Vaccination after yellow fever in Sudan

Health workers will vaccinate 1.7 million people in Sudan against yellow fever in response to a current outbreak that has killed 131 people in recent weeks, the U.N. health agency said Tuesday. The situation is worrisome because central Sudan, where all the deaths occurred, is not usually prone to yellow fever and the people there lack immunity to the disease, said Fadela Chaib, a spokeswoman at the World Health Organization.

Vaccination is the best weapon against the spread of yellow fever, according to the WHO. A single dose of vaccine protects people for at least 10 years and perhaps for life, the agency says. Yellow fever, a viral disease transmitted by mosquitos, is present in 33 African countries and some areas of South America and the Caribbean, but cases are rare.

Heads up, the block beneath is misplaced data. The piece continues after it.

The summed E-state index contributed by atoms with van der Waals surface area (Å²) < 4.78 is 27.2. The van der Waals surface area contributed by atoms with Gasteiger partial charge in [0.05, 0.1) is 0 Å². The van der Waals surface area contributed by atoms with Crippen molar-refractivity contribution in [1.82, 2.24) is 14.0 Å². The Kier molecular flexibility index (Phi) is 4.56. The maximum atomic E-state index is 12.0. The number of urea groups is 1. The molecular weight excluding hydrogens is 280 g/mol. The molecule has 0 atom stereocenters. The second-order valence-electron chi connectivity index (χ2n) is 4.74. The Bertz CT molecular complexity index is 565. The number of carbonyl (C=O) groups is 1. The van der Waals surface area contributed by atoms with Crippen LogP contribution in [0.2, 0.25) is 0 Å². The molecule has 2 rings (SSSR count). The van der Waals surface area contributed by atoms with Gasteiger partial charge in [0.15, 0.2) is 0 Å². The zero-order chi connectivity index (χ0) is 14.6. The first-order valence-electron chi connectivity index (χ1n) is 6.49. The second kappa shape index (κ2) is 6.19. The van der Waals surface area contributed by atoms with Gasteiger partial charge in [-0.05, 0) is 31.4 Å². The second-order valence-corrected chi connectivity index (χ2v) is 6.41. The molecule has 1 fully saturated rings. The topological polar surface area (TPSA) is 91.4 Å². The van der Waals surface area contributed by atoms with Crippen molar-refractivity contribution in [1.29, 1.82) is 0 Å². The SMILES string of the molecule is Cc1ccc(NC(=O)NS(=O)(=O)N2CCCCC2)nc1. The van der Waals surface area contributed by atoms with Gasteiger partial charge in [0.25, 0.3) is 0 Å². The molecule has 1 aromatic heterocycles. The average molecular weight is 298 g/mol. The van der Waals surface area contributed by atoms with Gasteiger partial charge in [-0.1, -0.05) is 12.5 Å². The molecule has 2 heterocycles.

People who contact yellow fever usually suffer in the first three to four days from high fever, muscle pain, headache, shivers and nausea. About 15 percent of those infected then develop worse symptoms, which include jaundice and strong bleeding. Half of these people die within 10 to 14 days.

Sudan's health ministry has reported 530 cases since an outbreak first surfaced in mid-November. All cases occurred in the South Kordofan State in central Sudan, reports the AP. N.U.

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